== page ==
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Chronicle-express. (Penn Yan, N.Y.) 1926-current, December 28, 1978, Image 6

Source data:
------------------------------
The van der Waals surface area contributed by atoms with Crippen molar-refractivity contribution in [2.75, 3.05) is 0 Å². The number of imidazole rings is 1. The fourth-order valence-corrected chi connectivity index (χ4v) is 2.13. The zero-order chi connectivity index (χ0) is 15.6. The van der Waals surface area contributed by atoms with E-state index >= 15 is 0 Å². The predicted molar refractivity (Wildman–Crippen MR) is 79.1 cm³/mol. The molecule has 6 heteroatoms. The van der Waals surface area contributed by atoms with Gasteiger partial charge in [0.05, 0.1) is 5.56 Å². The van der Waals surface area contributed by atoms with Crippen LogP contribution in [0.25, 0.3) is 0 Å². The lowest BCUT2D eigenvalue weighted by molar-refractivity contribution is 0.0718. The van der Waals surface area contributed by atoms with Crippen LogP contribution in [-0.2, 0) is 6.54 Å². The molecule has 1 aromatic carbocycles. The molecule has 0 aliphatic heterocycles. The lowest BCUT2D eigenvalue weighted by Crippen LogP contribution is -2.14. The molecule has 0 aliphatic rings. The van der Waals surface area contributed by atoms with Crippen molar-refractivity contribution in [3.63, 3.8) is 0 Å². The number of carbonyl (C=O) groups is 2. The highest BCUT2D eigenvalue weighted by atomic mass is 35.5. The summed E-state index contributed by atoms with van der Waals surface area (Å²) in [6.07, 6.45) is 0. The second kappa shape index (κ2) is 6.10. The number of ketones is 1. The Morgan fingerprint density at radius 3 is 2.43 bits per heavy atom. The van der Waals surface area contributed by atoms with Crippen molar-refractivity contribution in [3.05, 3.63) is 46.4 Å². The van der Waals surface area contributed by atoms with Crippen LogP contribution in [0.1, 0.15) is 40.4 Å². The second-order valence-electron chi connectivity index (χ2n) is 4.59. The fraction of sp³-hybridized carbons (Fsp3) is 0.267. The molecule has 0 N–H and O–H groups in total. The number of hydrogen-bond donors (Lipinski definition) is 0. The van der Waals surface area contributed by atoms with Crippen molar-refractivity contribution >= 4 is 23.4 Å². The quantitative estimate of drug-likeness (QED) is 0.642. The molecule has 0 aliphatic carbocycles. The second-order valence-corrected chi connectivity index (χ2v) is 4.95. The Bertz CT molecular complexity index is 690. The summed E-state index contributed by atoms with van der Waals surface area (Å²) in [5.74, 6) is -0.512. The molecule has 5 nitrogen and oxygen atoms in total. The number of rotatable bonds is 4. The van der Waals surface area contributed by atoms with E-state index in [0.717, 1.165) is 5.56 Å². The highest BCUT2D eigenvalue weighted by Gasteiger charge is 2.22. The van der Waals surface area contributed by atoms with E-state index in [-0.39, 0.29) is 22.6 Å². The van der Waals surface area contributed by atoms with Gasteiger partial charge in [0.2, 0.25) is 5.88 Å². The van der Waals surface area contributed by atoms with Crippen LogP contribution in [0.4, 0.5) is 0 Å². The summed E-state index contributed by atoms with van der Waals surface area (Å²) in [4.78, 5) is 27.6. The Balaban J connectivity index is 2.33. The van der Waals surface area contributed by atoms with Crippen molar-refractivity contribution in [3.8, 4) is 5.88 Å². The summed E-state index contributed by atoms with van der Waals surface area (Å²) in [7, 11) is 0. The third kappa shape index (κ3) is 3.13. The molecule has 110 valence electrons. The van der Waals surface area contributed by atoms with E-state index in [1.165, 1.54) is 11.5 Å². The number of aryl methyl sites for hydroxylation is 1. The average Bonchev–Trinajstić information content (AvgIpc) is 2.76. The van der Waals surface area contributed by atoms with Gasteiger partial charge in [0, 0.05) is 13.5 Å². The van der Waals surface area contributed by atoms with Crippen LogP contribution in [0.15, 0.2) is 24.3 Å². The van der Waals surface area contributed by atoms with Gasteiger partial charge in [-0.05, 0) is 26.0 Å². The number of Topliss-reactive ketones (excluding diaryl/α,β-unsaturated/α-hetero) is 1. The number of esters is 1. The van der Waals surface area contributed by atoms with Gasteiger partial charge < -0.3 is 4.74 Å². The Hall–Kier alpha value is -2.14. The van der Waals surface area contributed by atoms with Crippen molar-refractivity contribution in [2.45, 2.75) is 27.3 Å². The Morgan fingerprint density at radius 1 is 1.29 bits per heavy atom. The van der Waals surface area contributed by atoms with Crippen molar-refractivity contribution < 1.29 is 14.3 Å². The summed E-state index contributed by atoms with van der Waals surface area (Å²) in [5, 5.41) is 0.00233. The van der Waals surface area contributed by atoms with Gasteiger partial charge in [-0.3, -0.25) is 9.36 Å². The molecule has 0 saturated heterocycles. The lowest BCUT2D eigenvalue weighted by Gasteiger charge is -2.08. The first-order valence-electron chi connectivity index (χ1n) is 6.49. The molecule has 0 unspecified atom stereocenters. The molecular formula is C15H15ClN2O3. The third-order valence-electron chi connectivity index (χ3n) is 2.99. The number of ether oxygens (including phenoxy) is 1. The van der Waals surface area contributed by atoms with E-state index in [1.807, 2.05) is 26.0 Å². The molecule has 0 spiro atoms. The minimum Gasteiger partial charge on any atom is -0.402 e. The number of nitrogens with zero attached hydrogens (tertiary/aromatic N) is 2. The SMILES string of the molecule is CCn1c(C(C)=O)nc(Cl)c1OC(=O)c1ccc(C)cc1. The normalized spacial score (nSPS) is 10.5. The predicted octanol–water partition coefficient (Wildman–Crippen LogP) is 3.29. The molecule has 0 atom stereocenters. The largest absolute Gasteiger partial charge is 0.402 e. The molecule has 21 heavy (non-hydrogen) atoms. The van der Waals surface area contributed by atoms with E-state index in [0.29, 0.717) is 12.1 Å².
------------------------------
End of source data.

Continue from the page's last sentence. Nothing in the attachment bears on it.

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Page 6—The Chronicle Express, Penn Van, N .Y ., December 28, 1978 (Bhrmtirlp E x p r e s s V u u r W tr 138 Main St.....................536-4422 P e n n Y o n , N e w Y o r k Yates County's Watchful Newspaper % fr\ret*dom Newspaper This newspaper is dedicated to furnishing information to our readers so they can better promote and preserve their own freedom and encourage Others to see its bless­ ings Only when man is free to control himself and all he produces, can he develop to his utmost capabilities. V\e believe that freedom is a gift from God and not a political grant from government. Freedom is neither license nor anarchy. It is self control. No more. No less. It must be consistent with the truths expressed in such great moral guides as the Coveting Commandment, the Golden Rule and the Declaration of Independence. Jonesville Tragedy W hile the bodies are undergoing the tedious iden­ tification process after their return to the United States, we think it appropriate to reflect on the les­ son for us all in the stories em e r g in g from Jones­ town, Guyana. N ews reports o f events there have blanketed the nation during the p a st two w e e k s, generating a great interest in finding out as m u c h as possible about what happened — what led the 900 or so follow e rs o f the R e v . Jim Jones to com m it m a s s suicide. An endless num b e r o f con jectu r e s , theories and guesses have been offered, but no one has been able to explain why the residents o f Jonestow n volun­ tarily—at least so it seem s — took their own lives and the lives o f their children and g randchildren. C a l i f o r n i a p s y c h o l o g i s t D r . N o r m a n E g g e r thought. They don’t tell y ou it c a n be purchased only at the e x p e n s e o f y o u r freedom o f c h o ice, your a b ility to think. The corruption of the J o n e stow n s o c iety- doubtless did not happen overnight. E v idence surfacing now indicates that the breakdow n from a philosophy of “ lov e ” to one o f “ f e a r ” probably occu r r e d so slow ly m a n y w e r e unaw a re o f the change. “ How could all those people let such a thing hap- 9 ” <■ I. V i e w f r o m t h e p a s t >1 pern W e ’ v e heard that question asked a hundred tim es since Jonestow n . Perhaps you have too. But look around you, and then deny that the sam e thing is happening in the United States today. It’s a gradual process, as gradual as the grow th o f a tree, occu r r - This is the old K euka H otel ow n e d and operated by ago. The large tree in the picture is said to haye ing so slow ly it ca n ’t be seen with the naked eye. the late B e s s ie Y o u n g . The date is about 1896 but been planted by the great grandfather o f the late th e o r izes the J o n e s fo llo w e r s w e r e seeking~“ an But govern m e n t’ s en c r o a c h m e n t into the lives of it is not known for what o c c a s ion the Penn Y a n B a n d G e o r g e C r o s b y o f E a s t E lm Street in Penn Yafy e s c a p e fr o m fr e e d o m , ” an e s c a p e fr o m a d u lt responsibility, a search for security without having to m a k e decisions, a return to childhood. Since its begininning, m a n k ind has sought citizens o f this country is nevertheless w e a r ing w a s there. The structure w a s torn dow n a few years aw a y out ability to think, to seek opportunity, to m a k e individual decisions. If y o u have doubts about that e n c r o a c h m e n t, start “ paradise” or “ utopia’on earth. The w o rd adding up the areas o f you r life c o n trolled or lim ited look into yesteryear * . / 4 4 utopia j > was derived from the G reek by governm e n t r e g u lation. F r o m the air you breath w o r d s m e a n ing “ no p la c e ” m u st e x ist “ s o m e p la c e ” to the food you eat, your freedom o f c h o ice is getting and have set out to find it. slim m e r ev e r y day — all for the good o f the m a s s e s , The R o m a n s tried it. E m e r s o n , Thoreau and o ther “ transcendentalists” had their ow n ideas about an existence without hunger, poverty, violence, injus- By CARL DRAKELEY 60 Years Ago 1918 nose while looking over the side of a Street commissioner looked on. ' ;> . ■( boat at Brandy Bay. when he was a 20 Years Ago 1958 i* u o f c o u r s e . The SS Leviathan, formerly the young lad. Some 250 children had been present German ship Vaterland. had landed in The Misses Elizabeth Cramer from for a Christmas party held at tne The idea that every A m e r ican citizen w o u ld obey New York with 11224 persons. Two Batavia. Mary Kipp from Veterans of Foreign Wars on East Elm a c h a r i s m a t i c le a d e r ’ s c o m m a n d to s w a l l o w a of. those were returning World Canandaigua. Blanche Kelly from Street. Not only did the youngsters , , , , ,, c . . . , .. . , , „ , f n .. War I GIs. Nine years later while the Rochester. Sabra Ross from Elmira receive gifts and candy from SanfL tice. It’s going on today, too. Citizens of the Soviet cyanide potion is absurd. But the potion o f c o llectiv- ship was docked in New York I had a and Mary Tobey from Perry, all Claus but were also treated to a movie, U n ion and oth e r M a r x ist n a t ion s a r e p r o m i s e d som e thing resem b ling utopia. No one talks about the c o s t o f that perfect s o c iety, ist c o n trol that w e ’ r e s w a llow ing is just as deadly. The R e v . J im m ie Jones m a y have provided a operators who was a friend of mine. tour of the giant by one of the radio teachers, were spending their holiday pop and hot dogs. Pat D'Amico was vacations at their respective homes in chairman in charge of details for the lesson for all o f us, if w e can only accep t it. Lional Cole from Camp Dix, N.J.. Penn Yan. Jim Geoghegan and John Swarthout Cut Spending T o o from Camp Taylor. Kentucky were all home for the holidays. 40 Years Ago 1938 party. The traditional New Year's Eve party was to be held on December 31. It has been suggested that the sharp in c r e a s e in Social Security taxes, scheduled to go into effect at the first o f the year, be postponed or reduced. Walter Calhoun was building a shed James Episcopal Church at Clifton at the rear of his property on Keuka Springs to become effective the first of The Rev. John E. Wootton had with dancing to the music of Clarence accepted a call to become rector of St. R v a ls orchestra. o f our econ o m y w h ich is not reflectin g the am o u n t Street for the purpose of storing second next year (1939). His replacement at St. Mr. and Mrs. Roswell Smith of Indian Pines. Penn Yan. had announced the o f grow th that a healthy econ o m y m u st have. hand furniture, paper, stock etc. After Marks in Penn Yan was to be filled by £°m/ n8 rT??.rr'{*fe t*1.e‘r daughter , . , . his death the business was continued bv Rev Alfred Head of Corning Rev Roslyn to Timothy Rice Jr. of Geneva J lus son Paul. The area has now been Head and his family were to occupv the , dutnuing xuiuiluu * J ‘ li% n Il'A m / N M II A A n o It t U t I A 4 r> A B a r r y Bosworth, director of the Council on W a g e o f previous unjustified r a ises in the m inim u m w a g e . c |earecj (0 make way for the new Day rectory on Chapel Street. for Women in Mass, while the and P r ice Stability, is advocatin g this to assist in curbing inflation. H e ie again is the fallacy of cutting federal incom e without cutting the spending. If the adm inistration is really sincere in its anti-inflation objective, all the tax cuts should be m a d e in the incom e tax and they should be coupled with cutbacks in spending by the various federal agencies. If they would c o n c e n trate on those agencies which are putting the m o st r e g u latory burden on business and industry, thus r e lieving them o f m a n y unneces­ sary costs, it would be reflected in low e r prices. A n o t h e r a n t i - i n f l a t i o n a r y m o v e w h i c h is a d v o c a t e d , a m o n g o t h e r s , b y F e d e r a l R e s e r v e Chairm an W illiam M iller, is to d e fer the im p e n d ing ra i s e in the m in im u m w a g e . T h e m i n i m u m is scheduled to go from $2.65 to $2.90 per hour Jan. 1,1979. Bosworth and the president do not fa v o r post­ poning this increase. F r o m beginnings in sm a ll business grow the large care Center soon scheduled for The Penn Yan Townsend Club was to Mroom-to-be was a graduate of Ndtrt industries, In othep w o r d s , the fu t u r e p f q u g ^ c o jiom y construction. depends on a healthy environm e n t € o r sm a ll bUsi- Dr. rtarrv ?'$ .) TUthiil •.'vaiiO.nui had hold its next meeting in the Arcade Dame University. The Rice family noto i l l • - - , . . . * 1 , ■-l ; ness. '»• , j i ‘ , i , . l appointed the Yates County ’ health officer to succeed 0 Dr. Georefe ! E. Townsend Club had been formed some i i v i u u c A i i n c i t i n g H i t u t : / \ i v a u t : l,.‘. ” \ i - building in Penn Yan with Dr. Ira C. Ide . I •vmtsh-iijo wp-idaiti of Dundee being the main speaker, The The Chronicle-Express cannesWlie It has been ev id e n t that e v e r y in c r e a s e in the Stevenson who had resigned frbim this time previously for promotion of a m inim u m w a g e has been the c a u s e o f grea t e r unem - 1)081 ploym e n t. And that unem p loym e n t has hit the areas 50 Years Ago 1928 government payment to be made to senior citizens. With the coming of The Sweet Shop located on Main social security the club was abandoned. notice of the death of Mrs. Beatrice Horton DeMelt at her home on Stank Avenue in Penn Yan. She will be well remembered by many as a musi<t teacher in the Penn Yan public schools' Her late husband Dr W. Eugefte w h e r e the problem is the greatest. F o r , if a person Street in Penn Yan and established by Mrs. Merrill Bridgman of Montour - > is sim p ly not ca p a b le o f produ c in g at a rate w h ich Peter C. Costes was celebrating its 12th Falls and Penn Yan had displayed her eJ l ! ? e ^ erl will sustain the p r ice per hour, that person w ill gain anniversary. I recall that several young own creations of evening gowns and nothing and lose all as the jo b disappears. people, during that time, had been a frocks at a style show held at the of Schools in Penn Yan and la(er became dean at Florida Southern part of the “ soda fountain crew. «i Jefferson Hotel* in Watkins Glen. The College at Lakeland Florida. M a n y a sm a ll business w h ich has attem p ted to Among those were Dorothy and Bridgmans now reside in Canandaigua, sw im against the rising tide o f higher labor costs Virginia Clark. Ernie Baxter. Clarice 30 Years Ago 1948 10 Years Ago 1968 Winners in the Christmas decoration has, in the end, been sw a m p e d and put out o f the Brunskill. Tony Ottavanio and myself. The Yates County Chapter of the contest sponsored by the Penn Yan econ o m y . T r y in g to o v e r c o m e the m a n d a ted cost Mrs. Costes. the former Winifred National Foundation for Infantile Chamber of Commerce and the for u n d e r a c h ievers has also lost job s for those who could pull their w e ight in higher pay brackets. Burroughs, still maintains her home in Paralisis had contributed $1500 to the Municipal Board were William €$£ Penn Yan. National Chapter. This announcement Denniston of Henry Street. Ward K{ If the a d m i n i s t r a t i o n w a n t s to d o so m e t h i n g Chapter. Order of Eastern Star, the *. .L. , .. , . had been made by Hugh Meldrum. Stout of South Avenue and John L. , 1 . ^ . T Ual, n^ et.mg °J. Am5 chairman of the Yates County Queenan of East Main Street. C a r t e r ’ s ow n anti-inflation p r o g r a m ca lls fo r a im m e d iate and tangible to assist our sick econ o m y following officers had been elected. th t , j is now a thine of theoast _ _ - ........... _ TV/t Pi’ \7i zxl nt UA^itnlrAf* T\ !\ r»o D aa 4 ^ *0 r committee. We can all be very thankful The paper had a picture (courtesy Ed lim it of 7 percent in pay raises. Y e t here is a law soon going into effect which m a n d a tes an in c r e a s e of over 9.4 percent. R a ther than holding ba c k the w a g e spiral this one will force em p loyers to raise the pay of thousands above the w a g e guidelines. And this politically m o tivated m a n d a te is not the least o f its total d e v a stating e ffect on s m a ll business. it should pull out all stops to get C o n g r e s s to stop the in c r e a s e in the m inim u m w a g e . Mrs. Violet Whitaker. Mrs. Beatrice Pickett. Mrs. Carrie Kirkpatrick. Mrs. Clara Meade. Mrs. Dorothy Brvan. Worden) of the PYA basketball teamof Such a m o v e w ill not be popular with labor union Mrs. Pearl Clumm and Florence M. leaders for they use such hikes as a springboard Wilkins. for negotiating m o r e for their higher paid w o r k e rs. Harry C. Morse, owner and operator PYA was Harry's speaking coach. Word had been received that Harry 1922-23. The team was coached b>* Warr. a junior at Penn Yan Academy, Joseph Challis and managed by Walt was the winner of the State American Pond. Others in the picture were Guy Legion speaking contest. Miss Porter. Bill Craugh. Conrad Tunney. Charlotte Grady, a faculty member at Ken Dean. Earl (Midge) Culhane, Bryce Barden. Raymond Hamm and’ It m a y be tim e now for the politicians to get their of the Elmwood Theatre in Penn Yan. The Chronicle-Express was showing Herbert Fullagar. Coach Challis. Bill a d v ice from other sou r c e s . The labor union leader- had entertained the 1st and 2nd grade a picture of village trustees Lester Craugh. Ken Deart and Ray Hamm It is sm a ll and m e d ium business that has been hurt ship is about the poorest sou r c e for sound ad v ice children from Liberty Street School at Fanning. George Crosier and Frank are now deceased m o st by federal regulation. It is this sam e sector to cu r e our ailing econ o m y and its sick dollar. the theatre. Harry was apt at magic Queenan overseeing the planting of a An automobile agency was Americans Overseas and slight-of-hand tricks but his fame tree as a replacement program. Paul advertising (in Geneva) Volkswagort will be more widely recalled for the Bams, a local nurseryman, was cars for $1749. This price also included catching of a Keuka Lake trout by his wedding the shovel while Jay Rice, federal excise tax and import duty. , , 'i<> In one respect, the United States is alm o s t in a taxation class by itself. Most m a jor countries do not tax incom e earned by a citizen e m p loyed and living abroad. The United S t a t e s d o e s , a b o v e s p e c i f i e d le v e l s o f e x e m p t incom e . , Since the countries in which they are resident m a y also be nicking A m e r ica n e m p lo y e e s , m o s t U.S. firm s operating overseas consequently have reim ­ bu r s e m e n t p r o g r a m s to o f f s e t ta x e s not on ly on incom e s but also on housing and other living-cost allowances. The com b ination of U.S. and local taxation can m a k e an A m e rican working overseas a very expen­ sive business expenditure. W orking it out under var­ ious local conditions, the C o n ference B o a r d finds the cost o f m a intaining a $40,000 a-year A m e r ican in Saudi A r a b ia is $135,206 and in Japan $132,567. M e x ico is a relative bargain at $84,259. It’ s ch e a p e r in m a n y ca s e s to em p loy non- A m e r icans. F o r exam p le, the em p loym e n t at co m ­ parable salary level in Saudi A r a b ia of a Swede, with no tax obligation to the governm e n t back hom e in Stockholm , costs only $44,000. In Japan it goes up to $118,730, but that’ s still $14,000 under the equi­ valent cost of an A m e r ican. The bottom line appears to be that A m e r ican s are being priced out o f the m a r k e t for A m e r ican busi­ ness overseas. F r e e d o m ’ s cause picks up new friends every day. Bill M onroe, executive producer and m o d e rator of the television interview program M eet the Press, recently told a group of broadcast journalists that the Federal Com m u n ications Com m ission and its regulations “ ought to be scrapped in favor free elec­ tronic m edia licenses on the sole condition that sta­ tions adhere to assigned frequencies.” T h a t ’ s w h a t a g r o w i n g c a d r e o f lib e r t a r i a n scholars of the m e d ia have been saying for a decade. C o n tinued M o n r o e , “ T h e v e r y ex isten c e o f the FCC, with its com p u lsion to sanitize airw a v e s of the unequal, the unfair and the im p u re — the very existence o f this federal control com m ission dis­ co u r a g e s the id e a o f a s s ig n in g k e e n , th o u g h tful people to say what they want to sa y .” A p t o s s is p u b l i s h e d e v e r y T h u r s d a y b y G r e e n h o w N e w s p a p e r s . In c . S e c o n d n i > 11 1 P e n n Y a n . N. \ . P o s t O f f i c e 14527. O f f i c e s a r e m a i n t a i n e d a t 138 r j a n . N Y . 14527 C o r p o r a t e o f f i c e s a r e m a i n t a i n e d at 85 C a n i s t e o S t r e e t . C o u n t v tgiMi S u b s c r i p t i o n R a t e s : O n e Y e a r Y a t e s . O n t a r i o . S c h u y l e r . S t e u b e n by maii 3 5 .'“ ' Klsvwlu'rv continental U.S. One Year $ 9 . 0 0 : Half Year $ 8 . 0 0 ; Single eopv H o r n e l l . N Y . i Response Editor’s Note: This letter was written to Robert Hetrick in response to his letter which appeared in the Dec. 21 issue of The Chronicle-Express. Dear Sir, Thank you for taking the time to send us your views regarding our present contract situation. You mentioned several percentages in your statement against us. but did not indicate the sources of your information. In particular, we disagree with your comment that our last two contracts produced an increase in teacher income that is 100 per cent more than the increases in income of area taxpayers for the same period. If you have proof of this statement, please send it to us. for the U.S. Bureau of Labor Statistics indicates otherwise. One thing is documented and certain. According to all major news forecasts, our economy is heading for double digit inflation. For a young teacher to settle for a 7 per cent increase with no increment this year land, in the future, settle for a percentage increase which is less than the rate of inflation > it is fairly obvious that the longer he works, the less real wage he makes. This would mean no growth at all. instead, it would be a deterioration of buying power. Your praise of Dr. Thompson in his belt-tightening campaign to hold down school expenses is understandable. Did you also support Dr. Thompson when the salaries of administrators were negotiated'.’ Dr. Thompson managed a contract in excess of $34,000 plus benefits and junkets for himself. It seems that teachers - not admin­ istrators - are being singled out for your criticism. Elliott Vorce President of the P.Y.T.A. Keuka Park fiasco To the Editor: Let's look at the facts in regards to the Keuka Park fiasco. At the beginning the hearings held by the town planning and zoning boards were a foregone conclusion. That Mr. Nicolo; the selling broker and a member of the planning board, voted on this issue, is a pure conflict of interest. Then Mr. Healy ’ makes a statement. “ the zoning board will do what's best for the town.\ I wish John Payne would instruct these people that the taxpayers elect a town board to look out for the town, and the zoning board is appointed to protect these taxpayers on zoning issues only. Several years ago these same people were telling Pete Fingar what a good buy Strong Hall was at $82,000. and the building would only need minor repairs. Now it seems the property is worth only $55,000. and half of this structure must J be demolished as it is not economically 1 possible to repair it. Now these same j people were either lying then, or lyi$g | now 1 At this point 1 noticed the two fi>r h sale signs Mr. Nicolo had on the ttyo a - ' residential lots, on the opposite side o f v the street, had disappeared\4fter they had been there for about a year, It must be hard to explain how you iban't s^ll one lot for $1,000 when the other was worth $20,000. I At the zoning board hearing, t&e attorney realized tlpt Mr. Nicolo cannot be heard anymore as his word is valueless. They decide to buy the services of a broker by the name of ^ Mrs. Sei bert. Being >a Real Estate I Broker does not make you an expert In this type of testimony, and all she did was recite Mr. Nicolo's rubbish 0s presented to her by the attorney. Doesn't she think StrongHall property is worth more than $55,000? j I read in the paper the rteighborhopd is going to Court on this matter because neither the planning or zoning board did their job to protect the taxpayers. Is tlje town going to get stuck for more legjal fees due to their negligence, or is John Panic and his appointed board going|o pay these costs? They have already cost the people in Jerusalem abofit M.000 on the last fiasco concerning Strong Hall. j An 1 nterested Taxpayer <